by Ryan Ghee, Future Travel Experience
17 August 2013 | Billionaire entrepreneur Elon Musk this week released details of his Hyperloop transport concept, which he says could provide a viable alternative to short-haul air travel, high-speed rail and travelling by car. According to the paper, Hyperloop would reduce the journey time between Los Angeles and San Francisco to just 30 minutes. This compares to 75 minutes by plane and around five-and-a-half hours by car. Musk says it would be viable on routes up to 1,500km or 900 miles long.
Subsonic travel machine
In case you’re not fully aware of what Hyperloop actually is, the concept is based on having pods travel through a low-pressure tube that would be suspended above the ground. Each pod would have a compressor on the front to pass the air to the rear and some of the air would be used to create a cushion underneath the pod on which it could ride. Electric induction motors at the beginning, middle and end points of the tube would be used to accelerate and decelerate the pods. Musk says the whole system could run on solar power and tickets would cost as little as USD20. Hyperloop could transport as many as 7.4 million people annually each way between Los Angeles and San Francisco.
From a passenger perspective, it sounds great – drastically reduced journey times, cheaper ticket prices and a transport system that is self-powering and entirely weather- and delay-proof. What’s not to like?
Well, the fact that Musk hasn’t taken into account any external factors is something of a problem. Now, I’m not saying this is impossible. If that were the case, engineers and scientists the world over would already have dismissed the concept. The issue, however, is that much of the technology that is needed for Hyperloop to become a reality doesn’t yet exist and there are bound to be economic issues that could potentially derail Hyperloop before the concept moves any further.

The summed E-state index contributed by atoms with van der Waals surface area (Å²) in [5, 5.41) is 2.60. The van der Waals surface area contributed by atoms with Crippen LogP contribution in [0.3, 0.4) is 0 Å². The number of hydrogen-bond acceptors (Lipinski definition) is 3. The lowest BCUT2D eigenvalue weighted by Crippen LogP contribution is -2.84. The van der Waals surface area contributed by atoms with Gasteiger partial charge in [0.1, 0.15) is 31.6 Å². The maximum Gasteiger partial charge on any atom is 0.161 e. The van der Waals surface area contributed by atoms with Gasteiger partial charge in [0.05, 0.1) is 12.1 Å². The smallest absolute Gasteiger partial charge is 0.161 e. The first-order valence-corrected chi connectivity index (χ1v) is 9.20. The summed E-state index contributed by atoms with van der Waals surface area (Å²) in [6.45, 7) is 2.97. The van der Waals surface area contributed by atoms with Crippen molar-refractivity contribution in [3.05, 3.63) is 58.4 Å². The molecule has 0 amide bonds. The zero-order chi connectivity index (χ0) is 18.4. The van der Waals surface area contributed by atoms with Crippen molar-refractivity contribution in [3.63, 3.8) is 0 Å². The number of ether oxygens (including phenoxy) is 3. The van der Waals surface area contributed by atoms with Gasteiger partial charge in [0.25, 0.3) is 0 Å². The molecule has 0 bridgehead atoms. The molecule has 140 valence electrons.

Technological and economical challenges
Although Musk talks of USD6 billion development costs (that’s ten-times less than the cost of the high-speed rail link between San Francisco and LA that Musk is strongly opposed to) and USD20 tickets, he does nothing to address the fact that tens of billions more would have to be spent on developing and testing new technologies. If he can prove that the system is a truly viable alternative mode of transport to the plane, train and car, the investment could surely be justified. However, outside investment and support would be integral, and this is where a major problem lies.
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By Raymond Kollau, airlinetrends.com
8 March 2013 | In an effort to boost ridership on its high-speed rail system, French national rail operator SNCF has launched the world’s first low cost high speed rail travel. Called Ouigo (as in “We Go”), the new cheap, no-frills train service for France will offer ticket prices from just EUR 10, significantly cheaper than tickets for the normal TGV train.
Ouigo is an independently run subsidiary of SNCF and will operate its own trains, modified double-decker TGV Duplex trains, the same trains as SNCF’s regular TGV service. The new service will start running between the outskirts of Paris and the south of France (Lyon, Marseille, Montpellier) in April this year. Three or four return journeys will operate every day.
To allow for such cheap fares, Ouigo shares similarities to no-frills carriers such as Ryanair and easyJet. Trains depart from Marne-la-Vallée (where Euro Disney is located) to the east of the French capital – almost 20 miles away from central Paris, a scenario reminiscent of the budget airlines’ strategy to use airports away from city centres. Ouigo trains will have no premium section, no food or drink service and less free leg space in order to accommodate 1,200 passengers, 20 percent more than a normal TGV service. Tickets can only be bought on-line, not from ticket machines or ticket counters.